Kajo Keji County accuses UPDF of encroachment
The authorities in Kajo Keji County have accused the Uganda People’s Defence Forces (UPDF) of encroaching South Sudan territory.
The Commissioner of Kajo Keji County, Phanuel Dumo, described the UPDF encroachment as a provocation to the country’s territorial integrity.
“This is not at our level it goes to state and national,” he said.
“The area they are now in is our soil so this is a contradiction done by authority there. We cannot take our forces to go and provoke the neighbour, (as they did) definitely and the landlord are there,” he said.
This came up in the wake of the proposed meeting between the Kajo Keji County and the Yumbe district of Uganda which was to be held on September 22 to iron out the border issues.
Last year in June, various specialists cautioned that UPDF’s continual encroachments into the country are a “direct threat and attack” on the country’s territorial integrity.
This was prompted by the reports indicating that foreign soldiers set up a military base at Chugi area of Owiny-ki-Bul payam, Magwi County, Eastern Equatoria State. This is 4 – 5 kilometres away from the border.
One of the political analysts, Dr. Abraham Kuol Nyuon, told one of the local media that it is an interference with the territorial integrity of the state.
“In the modern world, it is one of the worst-case scenarios where any state security should have to be vigilant,” he said.
He said the country’s executive leadership should quickly communicate with their Ugandan counterparts to settle the problem of the encroachment.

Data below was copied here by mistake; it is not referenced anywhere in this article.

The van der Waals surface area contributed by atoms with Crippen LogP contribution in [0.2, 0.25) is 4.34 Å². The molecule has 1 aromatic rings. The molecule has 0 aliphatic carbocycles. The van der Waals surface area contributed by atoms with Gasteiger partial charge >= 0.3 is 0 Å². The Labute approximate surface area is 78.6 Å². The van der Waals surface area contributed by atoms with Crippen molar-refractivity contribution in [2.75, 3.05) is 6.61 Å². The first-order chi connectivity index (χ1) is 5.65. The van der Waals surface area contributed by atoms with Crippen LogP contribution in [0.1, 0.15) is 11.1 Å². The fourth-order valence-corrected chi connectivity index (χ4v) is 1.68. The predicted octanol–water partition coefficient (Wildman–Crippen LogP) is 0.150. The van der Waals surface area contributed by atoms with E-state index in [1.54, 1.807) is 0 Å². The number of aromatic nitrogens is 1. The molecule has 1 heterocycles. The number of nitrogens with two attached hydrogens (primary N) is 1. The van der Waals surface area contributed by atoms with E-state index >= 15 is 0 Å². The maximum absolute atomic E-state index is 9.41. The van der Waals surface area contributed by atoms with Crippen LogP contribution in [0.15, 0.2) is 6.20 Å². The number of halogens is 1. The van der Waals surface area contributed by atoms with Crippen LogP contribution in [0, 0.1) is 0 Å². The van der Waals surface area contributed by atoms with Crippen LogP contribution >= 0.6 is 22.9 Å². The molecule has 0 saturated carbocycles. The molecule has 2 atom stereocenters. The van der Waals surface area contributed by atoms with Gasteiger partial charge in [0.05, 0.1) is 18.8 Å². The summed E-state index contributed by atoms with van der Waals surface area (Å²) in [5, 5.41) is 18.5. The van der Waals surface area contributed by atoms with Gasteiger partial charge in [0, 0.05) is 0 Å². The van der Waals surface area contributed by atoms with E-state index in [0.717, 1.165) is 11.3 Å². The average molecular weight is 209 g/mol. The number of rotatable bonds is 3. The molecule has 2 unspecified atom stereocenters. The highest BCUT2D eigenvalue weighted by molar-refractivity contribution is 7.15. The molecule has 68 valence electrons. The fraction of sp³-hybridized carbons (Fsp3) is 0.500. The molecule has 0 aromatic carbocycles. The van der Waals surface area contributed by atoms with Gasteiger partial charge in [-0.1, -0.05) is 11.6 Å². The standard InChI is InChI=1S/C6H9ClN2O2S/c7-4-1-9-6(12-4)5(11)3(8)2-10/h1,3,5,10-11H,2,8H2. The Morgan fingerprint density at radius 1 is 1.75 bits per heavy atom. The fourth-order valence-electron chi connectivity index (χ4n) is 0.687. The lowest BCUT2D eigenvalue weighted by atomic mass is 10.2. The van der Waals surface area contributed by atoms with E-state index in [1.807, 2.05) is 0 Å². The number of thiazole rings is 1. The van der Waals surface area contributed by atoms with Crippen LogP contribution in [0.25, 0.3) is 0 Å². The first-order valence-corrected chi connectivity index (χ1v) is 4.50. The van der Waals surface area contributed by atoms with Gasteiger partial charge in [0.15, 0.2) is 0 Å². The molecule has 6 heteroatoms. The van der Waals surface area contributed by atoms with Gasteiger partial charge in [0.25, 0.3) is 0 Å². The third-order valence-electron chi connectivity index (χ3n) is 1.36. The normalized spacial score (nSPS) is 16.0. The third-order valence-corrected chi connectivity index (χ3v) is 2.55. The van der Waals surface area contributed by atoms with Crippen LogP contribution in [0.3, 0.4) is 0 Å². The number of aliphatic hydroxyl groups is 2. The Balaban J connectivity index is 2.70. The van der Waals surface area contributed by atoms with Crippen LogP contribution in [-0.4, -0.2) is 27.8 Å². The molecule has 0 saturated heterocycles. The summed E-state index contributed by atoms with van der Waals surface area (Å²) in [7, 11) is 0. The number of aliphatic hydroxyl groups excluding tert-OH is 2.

“The President is supposed to mostly establish contacts with the President of Uganda, by sending his delegation comprising of experts that deal with the issues of politics as well as geographical location. It should also be witnessed by the observatory team from other countries,” he advised.
His sentiments were echoed by Martin Wang, an independent foreign affairs and security analyst, who also serves as a researcher on foreign policies, governance, peace and conflict in Juba, stated that continued encroachment in the states is a violation of the provisions of the UN Charter under Article 2 (4) on territorial integrity.
“It is absurd for foreign military forces to have a huge presence in the territory of another state with/without the knowledge of the government of that state, and withdraw at will,” he explained.
Article 2.4 of the Charter of the United Nations stipulates that, “All Members shall refrain in their international relations from the threat or use of force against the territorial integrity or political independence of any state, or in any other manner inconsistent with the purposes of the United Nations.”
However, South Sudan’s government through either the Ministry of Foreign Affairs or the military wing did not issue any statement in the event of the newest border intrusion.
Wang said any serious government would activate its diplomatic and military capabilities in the face of such direct military provocations than being mute.
“The responsibility to protect civilians lies with the government, and of course, by extension, the international community. But, when foreign forces roam freely, causing disturbances, tensions and threats to civilians within other communities, then the government has essentially failed in its R2P (responsibility to protect) role,” he explained.